Patients with positive margins were more likely to have greater tumor longitudinal length than those with negative margins (median, 30 vs. 21 mm; P=0.086), and most ACCs (63/71, 88.7%) had greater longitudinal length than transverse length. The differences between patients with positive and negative margins were not statistically significant in the transverse length, longitudinal to transverse ratio, resected airway length, regional LNM, and invasion of surrounding tissues (P=0.298, 0.250, 0.469, 0.331, 0.361, respectively). All nine patients with regional LNM and 15 of 16 (93.4%) patients with invasion of surrounding tissues were found in the group of positive margins. The logistic regression analysis showed no significant difference in the longitudinal tumor diameter between the patients with positive and negative margins (P=0.822).
CT characteristics stratified by margin status are shown in Table 2. Of the 71 ACCs, 42 (59.2%) tumors appeared to grow transmurally, while (27, 38.0%) were growing endoluminally. Patients with transmural growth were more likely to have positive margins (38/42, 90.5%) than those with endoluminal growth (20/27, 74.1%; P=0.068). An LTS was seen on coronary or sagittal planar reformation CECT scans in 58 of 71 (81.7%) patients, and this sign was more commonly observed in patients with positive margins (55/59, 93.2%) than those with negative margins (3/12, 25.0%; P<0.001). ACCs mainly originated from the thoracic trachea (36, 50.7%) and appeared as a broad base nodule (39, 54.9%) or annular thickened wall (31, 43.7%) on CT axial-section images. Approximately two-thirds of ACCs appeared as a well-defined border and smooth contour, and half had a heterogeneous attenuation on CECT. No significant differences were found in the location, shape, border, contour, and attenuation between the two groups.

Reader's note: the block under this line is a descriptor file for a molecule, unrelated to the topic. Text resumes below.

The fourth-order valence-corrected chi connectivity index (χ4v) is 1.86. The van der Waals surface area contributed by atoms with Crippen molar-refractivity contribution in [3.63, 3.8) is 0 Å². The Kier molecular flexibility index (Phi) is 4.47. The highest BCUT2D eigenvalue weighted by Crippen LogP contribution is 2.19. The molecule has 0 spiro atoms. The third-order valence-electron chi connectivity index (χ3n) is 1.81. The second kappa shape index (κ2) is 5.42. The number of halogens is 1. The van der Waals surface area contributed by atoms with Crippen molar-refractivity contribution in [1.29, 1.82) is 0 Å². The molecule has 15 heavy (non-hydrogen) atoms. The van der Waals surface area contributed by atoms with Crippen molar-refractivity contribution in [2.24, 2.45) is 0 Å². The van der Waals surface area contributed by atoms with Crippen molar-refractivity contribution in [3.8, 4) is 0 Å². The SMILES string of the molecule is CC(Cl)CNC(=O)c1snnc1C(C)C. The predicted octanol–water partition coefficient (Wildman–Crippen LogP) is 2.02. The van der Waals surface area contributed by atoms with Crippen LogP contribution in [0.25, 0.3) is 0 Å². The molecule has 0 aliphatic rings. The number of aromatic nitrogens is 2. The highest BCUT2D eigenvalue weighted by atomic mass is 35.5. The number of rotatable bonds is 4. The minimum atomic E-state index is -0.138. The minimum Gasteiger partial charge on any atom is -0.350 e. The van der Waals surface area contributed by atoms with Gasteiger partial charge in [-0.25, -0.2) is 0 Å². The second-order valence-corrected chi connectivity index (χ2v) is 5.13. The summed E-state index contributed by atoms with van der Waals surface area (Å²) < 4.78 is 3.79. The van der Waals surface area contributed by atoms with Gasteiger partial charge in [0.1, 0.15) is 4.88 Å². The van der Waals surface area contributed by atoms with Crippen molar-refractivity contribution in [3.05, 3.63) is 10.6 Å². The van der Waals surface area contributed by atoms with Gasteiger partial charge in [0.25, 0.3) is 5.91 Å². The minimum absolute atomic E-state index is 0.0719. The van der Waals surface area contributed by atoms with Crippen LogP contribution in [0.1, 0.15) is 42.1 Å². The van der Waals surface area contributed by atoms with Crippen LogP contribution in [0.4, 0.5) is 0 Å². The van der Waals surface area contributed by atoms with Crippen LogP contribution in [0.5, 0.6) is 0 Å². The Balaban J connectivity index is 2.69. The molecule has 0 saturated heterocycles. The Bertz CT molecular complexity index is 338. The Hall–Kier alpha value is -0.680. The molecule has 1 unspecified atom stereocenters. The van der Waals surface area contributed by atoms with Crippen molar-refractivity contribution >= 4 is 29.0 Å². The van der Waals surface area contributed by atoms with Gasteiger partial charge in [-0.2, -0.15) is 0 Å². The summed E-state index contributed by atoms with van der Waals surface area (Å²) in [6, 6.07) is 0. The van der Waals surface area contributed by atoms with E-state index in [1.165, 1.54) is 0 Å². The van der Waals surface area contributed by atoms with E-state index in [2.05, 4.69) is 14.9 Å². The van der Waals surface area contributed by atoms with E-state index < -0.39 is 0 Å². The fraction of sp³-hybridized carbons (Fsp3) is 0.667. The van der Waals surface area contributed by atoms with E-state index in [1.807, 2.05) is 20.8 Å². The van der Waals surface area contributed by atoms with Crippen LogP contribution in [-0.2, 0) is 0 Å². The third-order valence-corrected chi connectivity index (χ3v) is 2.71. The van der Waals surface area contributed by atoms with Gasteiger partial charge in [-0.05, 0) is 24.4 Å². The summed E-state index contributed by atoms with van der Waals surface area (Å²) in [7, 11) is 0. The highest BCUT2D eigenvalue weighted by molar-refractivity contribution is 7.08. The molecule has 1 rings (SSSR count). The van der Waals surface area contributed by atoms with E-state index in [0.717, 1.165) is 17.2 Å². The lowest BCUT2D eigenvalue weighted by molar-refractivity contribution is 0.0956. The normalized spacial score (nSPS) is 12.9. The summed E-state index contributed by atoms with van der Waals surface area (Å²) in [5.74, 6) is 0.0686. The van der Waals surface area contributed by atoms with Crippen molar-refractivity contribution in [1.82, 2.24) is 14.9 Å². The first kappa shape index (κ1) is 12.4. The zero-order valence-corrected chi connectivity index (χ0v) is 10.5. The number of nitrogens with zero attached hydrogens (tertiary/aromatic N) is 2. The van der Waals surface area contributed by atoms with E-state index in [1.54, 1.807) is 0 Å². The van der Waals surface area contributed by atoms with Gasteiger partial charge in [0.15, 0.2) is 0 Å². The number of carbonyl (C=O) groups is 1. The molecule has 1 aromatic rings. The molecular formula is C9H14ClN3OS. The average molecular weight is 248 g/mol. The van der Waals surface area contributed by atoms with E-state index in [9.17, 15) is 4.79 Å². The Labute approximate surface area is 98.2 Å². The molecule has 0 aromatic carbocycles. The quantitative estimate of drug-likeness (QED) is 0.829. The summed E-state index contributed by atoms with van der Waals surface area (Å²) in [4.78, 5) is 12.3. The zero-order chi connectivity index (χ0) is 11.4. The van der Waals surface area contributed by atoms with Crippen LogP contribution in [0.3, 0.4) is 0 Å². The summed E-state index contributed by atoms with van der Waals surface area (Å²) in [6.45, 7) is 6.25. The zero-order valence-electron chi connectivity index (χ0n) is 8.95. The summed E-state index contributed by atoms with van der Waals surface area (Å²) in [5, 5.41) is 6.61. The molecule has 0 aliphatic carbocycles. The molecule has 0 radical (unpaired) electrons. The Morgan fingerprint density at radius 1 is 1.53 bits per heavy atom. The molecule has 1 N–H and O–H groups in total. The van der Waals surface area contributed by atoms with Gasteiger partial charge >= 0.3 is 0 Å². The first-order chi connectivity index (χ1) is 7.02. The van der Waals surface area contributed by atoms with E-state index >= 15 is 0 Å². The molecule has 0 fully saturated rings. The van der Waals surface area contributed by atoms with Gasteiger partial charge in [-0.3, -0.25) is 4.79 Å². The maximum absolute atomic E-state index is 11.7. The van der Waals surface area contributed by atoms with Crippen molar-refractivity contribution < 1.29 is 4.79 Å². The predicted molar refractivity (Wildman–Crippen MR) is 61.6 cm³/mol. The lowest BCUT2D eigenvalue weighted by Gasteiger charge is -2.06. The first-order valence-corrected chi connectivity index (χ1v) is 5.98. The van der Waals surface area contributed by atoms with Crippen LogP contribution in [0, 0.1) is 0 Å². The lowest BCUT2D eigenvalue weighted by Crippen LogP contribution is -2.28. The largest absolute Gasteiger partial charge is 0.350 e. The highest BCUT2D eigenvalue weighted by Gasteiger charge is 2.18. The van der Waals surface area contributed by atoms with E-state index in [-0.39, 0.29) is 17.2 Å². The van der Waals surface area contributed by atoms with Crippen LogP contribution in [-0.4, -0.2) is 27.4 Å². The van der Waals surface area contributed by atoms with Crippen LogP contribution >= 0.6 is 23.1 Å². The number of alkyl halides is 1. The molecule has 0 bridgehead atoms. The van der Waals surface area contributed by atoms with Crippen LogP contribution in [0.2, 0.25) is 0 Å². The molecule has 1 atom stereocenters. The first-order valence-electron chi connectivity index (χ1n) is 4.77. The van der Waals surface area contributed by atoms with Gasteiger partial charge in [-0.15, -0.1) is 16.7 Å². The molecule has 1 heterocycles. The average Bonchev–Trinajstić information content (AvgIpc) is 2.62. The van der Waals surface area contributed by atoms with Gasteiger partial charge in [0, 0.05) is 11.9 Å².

The logistic regression model evaluating potential markers for positive surgical margins are shown in Table 3. Of the factors considered, only the LTS was an independent marker for positive surgical margins (odds ratio 41.250, 95% CI: 7.886–215.767; P<0.001), and its sensitivity, specificity, and accuracy were 93.2%, 75.0%, and 90.1%, respectively. Neither longitudinal length nor the growth mode of tumors on CT images had a significant difference (P=0.822 and 0.309), and different CT section thicknesses did not affect the observation of the relationship between the LTS and resection margins (P=0.884). Also, there was no multicollinearity in this model; that is, there was no significant correlation between the above factors.